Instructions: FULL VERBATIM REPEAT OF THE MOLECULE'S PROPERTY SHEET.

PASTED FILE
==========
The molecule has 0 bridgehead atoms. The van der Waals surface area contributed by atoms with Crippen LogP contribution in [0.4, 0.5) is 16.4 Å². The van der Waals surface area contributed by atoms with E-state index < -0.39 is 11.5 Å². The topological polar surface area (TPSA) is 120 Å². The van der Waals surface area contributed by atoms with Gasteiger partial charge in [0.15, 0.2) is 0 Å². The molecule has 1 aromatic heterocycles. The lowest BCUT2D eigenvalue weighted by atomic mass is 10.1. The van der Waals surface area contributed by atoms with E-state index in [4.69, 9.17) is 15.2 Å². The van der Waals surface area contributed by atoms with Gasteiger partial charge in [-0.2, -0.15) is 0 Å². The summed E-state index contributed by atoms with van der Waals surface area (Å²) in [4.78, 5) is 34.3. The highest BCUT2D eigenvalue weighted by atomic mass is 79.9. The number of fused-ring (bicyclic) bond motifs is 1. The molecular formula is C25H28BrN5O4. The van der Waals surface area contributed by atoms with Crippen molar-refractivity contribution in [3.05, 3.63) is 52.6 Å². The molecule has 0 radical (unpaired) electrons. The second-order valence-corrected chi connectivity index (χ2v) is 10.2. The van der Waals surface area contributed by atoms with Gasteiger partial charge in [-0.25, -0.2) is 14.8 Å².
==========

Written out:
The molecule has 0 bridgehead atoms. The van der Waals surface area contributed by atoms with Crippen LogP contribution in [0.4, 0.5) is 16.4 Å². The van der Waals surface area contributed by atoms with E-state index < -0.39 is 11.5 Å². The topological polar surface area (TPSA) is 120 Å². The van der Waals surface area contributed by atoms with Gasteiger partial charge in [0.15, 0.2) is 0 Å². The molecule has 1 aromatic heterocycles. The lowest BCUT2D eigenvalue weighted by atomic mass is 10.1. The van der Waals surface area contributed by atoms with E-state index in [4.69, 9.17) is 15.2 Å². The van der Waals surface area contributed by atoms with Gasteiger partial charge in [-0.2, -0.15) is 0 Å². The summed E-state index contributed by atoms with van der Waals surface area (Å²) in [4.78, 5) is 34.3. The highest BCUT2D eigenvalue weighted by atomic mass is 79.9. The number of fused-ring (bicyclic) bond motifs is 1. The molecular formula is C25H28BrN5O4. The van der Waals surface area contributed by atoms with Crippen molar-refractivity contribution in [3.05, 3.63) is 52.6 Å². The molecule has 0 radical (unpaired) electrons. The second-order valence-corrected chi connectivity index (χ2v) is 10.2. The van der Waals surface area contributed by atoms with Gasteiger partial charge in [-0.25, -0.2) is 14.8 Å².